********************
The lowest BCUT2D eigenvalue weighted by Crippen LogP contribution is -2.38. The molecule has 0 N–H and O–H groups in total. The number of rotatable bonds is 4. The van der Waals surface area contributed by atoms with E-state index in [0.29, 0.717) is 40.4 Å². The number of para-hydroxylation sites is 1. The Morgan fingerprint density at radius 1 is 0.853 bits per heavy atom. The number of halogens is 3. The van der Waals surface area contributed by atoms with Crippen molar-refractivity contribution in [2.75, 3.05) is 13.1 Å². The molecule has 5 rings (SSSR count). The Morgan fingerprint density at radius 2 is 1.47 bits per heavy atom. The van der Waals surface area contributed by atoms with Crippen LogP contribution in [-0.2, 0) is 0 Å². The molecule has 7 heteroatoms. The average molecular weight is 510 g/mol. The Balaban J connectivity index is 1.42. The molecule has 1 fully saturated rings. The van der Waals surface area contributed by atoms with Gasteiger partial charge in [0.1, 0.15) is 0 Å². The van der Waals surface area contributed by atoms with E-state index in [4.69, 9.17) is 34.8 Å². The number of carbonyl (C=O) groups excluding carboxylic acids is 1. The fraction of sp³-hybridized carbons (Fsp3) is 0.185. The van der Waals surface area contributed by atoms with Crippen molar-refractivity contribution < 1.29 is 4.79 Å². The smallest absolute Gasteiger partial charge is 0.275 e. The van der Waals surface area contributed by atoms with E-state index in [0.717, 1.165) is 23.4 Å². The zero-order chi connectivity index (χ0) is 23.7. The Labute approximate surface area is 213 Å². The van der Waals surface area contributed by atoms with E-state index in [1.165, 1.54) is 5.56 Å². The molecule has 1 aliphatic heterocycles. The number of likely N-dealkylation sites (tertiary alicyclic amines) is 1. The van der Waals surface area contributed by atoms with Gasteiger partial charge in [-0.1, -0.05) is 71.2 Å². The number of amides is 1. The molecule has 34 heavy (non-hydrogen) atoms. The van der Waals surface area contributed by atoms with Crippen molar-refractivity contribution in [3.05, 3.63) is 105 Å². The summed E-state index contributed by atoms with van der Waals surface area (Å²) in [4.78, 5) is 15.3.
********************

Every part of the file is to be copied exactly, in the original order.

The lowest BCUT2D eigenvalue weighted by Crippen LogP contribution is -2.38. The molecule has 0 N–H and O–H groups in total. The number of rotatable bonds is 4. The van der Waals surface area contributed by atoms with E-state index in [0.29, 0.717) is 40.4 Å². The number of para-hydroxylation sites is 1. The Morgan fingerprint density at radius 1 is 0.853 bits per heavy atom. The number of halogens is 3. The van der Waals surface area contributed by atoms with Crippen molar-refractivity contribution in [2.75, 3.05) is 13.1 Å². The molecule has 5 rings (SSSR count). The Morgan fingerprint density at radius 2 is 1.47 bits per heavy atom. The van der Waals surface area contributed by atoms with Crippen LogP contribution in [-0.2, 0) is 0 Å². The molecule has 7 heteroatoms. The average molecular weight is 510 g/mol. The Balaban J connectivity index is 1.42. The molecule has 1 fully saturated rings. The van der Waals surface area contributed by atoms with Gasteiger partial charge in [0.1, 0.15) is 0 Å². The van der Waals surface area contributed by atoms with E-state index in [4.69, 9.17) is 34.8 Å². The number of carbonyl (C=O) groups excluding carboxylic acids is 1. The fraction of sp³-hybridized carbons (Fsp3) is 0.185. The van der Waals surface area contributed by atoms with Crippen molar-refractivity contribution < 1.29 is 4.79 Å². The smallest absolute Gasteiger partial charge is 0.275 e. The van der Waals surface area contributed by atoms with E-state index in [0.717, 1.165) is 23.4 Å². The zero-order chi connectivity index (χ0) is 23.7. The Labute approximate surface area is 213 Å². The van der Waals surface area contributed by atoms with E-state index in [1.165, 1.54) is 5.56 Å². The molecule has 1 aliphatic heterocycles. The number of likely N-dealkylation sites (tertiary alicyclic amines) is 1. The van der Waals surface area contributed by atoms with Gasteiger partial charge in [-0.1, -0.05) is 71.2 Å². The number of amides is 1. The molecule has 34 heavy (non-hydrogen) atoms. The van der Waals surface area contributed by atoms with Crippen molar-refractivity contribution in [3.05, 3.63) is 105 Å². The summed E-state index contributed by atoms with van der Waals surface area (Å²) in [4.78, 5) is 15.3.